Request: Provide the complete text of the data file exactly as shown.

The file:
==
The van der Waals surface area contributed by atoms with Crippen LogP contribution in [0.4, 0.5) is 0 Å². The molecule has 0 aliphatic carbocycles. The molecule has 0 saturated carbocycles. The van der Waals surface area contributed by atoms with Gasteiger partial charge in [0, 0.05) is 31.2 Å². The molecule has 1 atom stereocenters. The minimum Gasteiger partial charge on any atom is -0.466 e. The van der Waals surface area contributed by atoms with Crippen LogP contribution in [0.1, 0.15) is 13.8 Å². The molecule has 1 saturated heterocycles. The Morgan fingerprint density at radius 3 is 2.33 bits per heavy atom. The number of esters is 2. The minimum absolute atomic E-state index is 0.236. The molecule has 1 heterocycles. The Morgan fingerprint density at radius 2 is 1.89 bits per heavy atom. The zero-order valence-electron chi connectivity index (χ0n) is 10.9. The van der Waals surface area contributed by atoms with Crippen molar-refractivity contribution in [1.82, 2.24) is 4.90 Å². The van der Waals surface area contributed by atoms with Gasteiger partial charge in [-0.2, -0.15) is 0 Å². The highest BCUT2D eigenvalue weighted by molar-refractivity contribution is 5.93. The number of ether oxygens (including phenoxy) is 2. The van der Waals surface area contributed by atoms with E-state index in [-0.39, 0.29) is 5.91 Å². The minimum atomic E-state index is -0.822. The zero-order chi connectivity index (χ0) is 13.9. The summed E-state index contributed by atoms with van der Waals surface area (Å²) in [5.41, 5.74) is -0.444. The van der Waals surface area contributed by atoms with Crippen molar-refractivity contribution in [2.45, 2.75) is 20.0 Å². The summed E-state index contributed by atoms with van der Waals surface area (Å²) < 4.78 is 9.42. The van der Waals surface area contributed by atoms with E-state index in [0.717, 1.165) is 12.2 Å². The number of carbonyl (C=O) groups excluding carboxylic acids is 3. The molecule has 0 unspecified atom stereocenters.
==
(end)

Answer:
The van der Waals surface area contributed by atoms with Crippen LogP contribution in [0.4, 0.5) is 0 Å². The molecule has 0 aliphatic carbocycles. The molecule has 0 saturated carbocycles. The van der Waals surface area contributed by atoms with Gasteiger partial charge in [0, 0.05) is 31.2 Å². The molecule has 1 atom stereocenters. The minimum Gasteiger partial charge on any atom is -0.466 e. The van der Waals surface area contributed by atoms with Crippen LogP contribution in [0.1, 0.15) is 13.8 Å². The molecule has 1 saturated heterocycles. The Morgan fingerprint density at radius 3 is 2.33 bits per heavy atom. The number of esters is 2. The minimum absolute atomic E-state index is 0.236. The molecule has 1 heterocycles. The Morgan fingerprint density at radius 2 is 1.89 bits per heavy atom. The zero-order valence-electron chi connectivity index (χ0n) is 10.9. The van der Waals surface area contributed by atoms with Crippen molar-refractivity contribution in [1.82, 2.24) is 4.90 Å². The van der Waals surface area contributed by atoms with Gasteiger partial charge in [-0.2, -0.15) is 0 Å². The highest BCUT2D eigenvalue weighted by molar-refractivity contribution is 5.93. The number of ether oxygens (including phenoxy) is 2. The van der Waals surface area contributed by atoms with E-state index in [-0.39, 0.29) is 5.91 Å². The minimum atomic E-state index is -0.822. The zero-order chi connectivity index (χ0) is 13.9. The summed E-state index contributed by atoms with van der Waals surface area (Å²) in [5.41, 5.74) is -0.444. The van der Waals surface area contributed by atoms with Crippen molar-refractivity contribution in [2.45, 2.75) is 20.0 Å². The summed E-state index contributed by atoms with van der Waals surface area (Å²) < 4.78 is 9.42. The van der Waals surface area contributed by atoms with E-state index in [0.717, 1.165) is 12.2 Å². The number of carbonyl (C=O) groups excluding carboxylic acids is 3. The molecule has 0 unspecified atom stereocenters.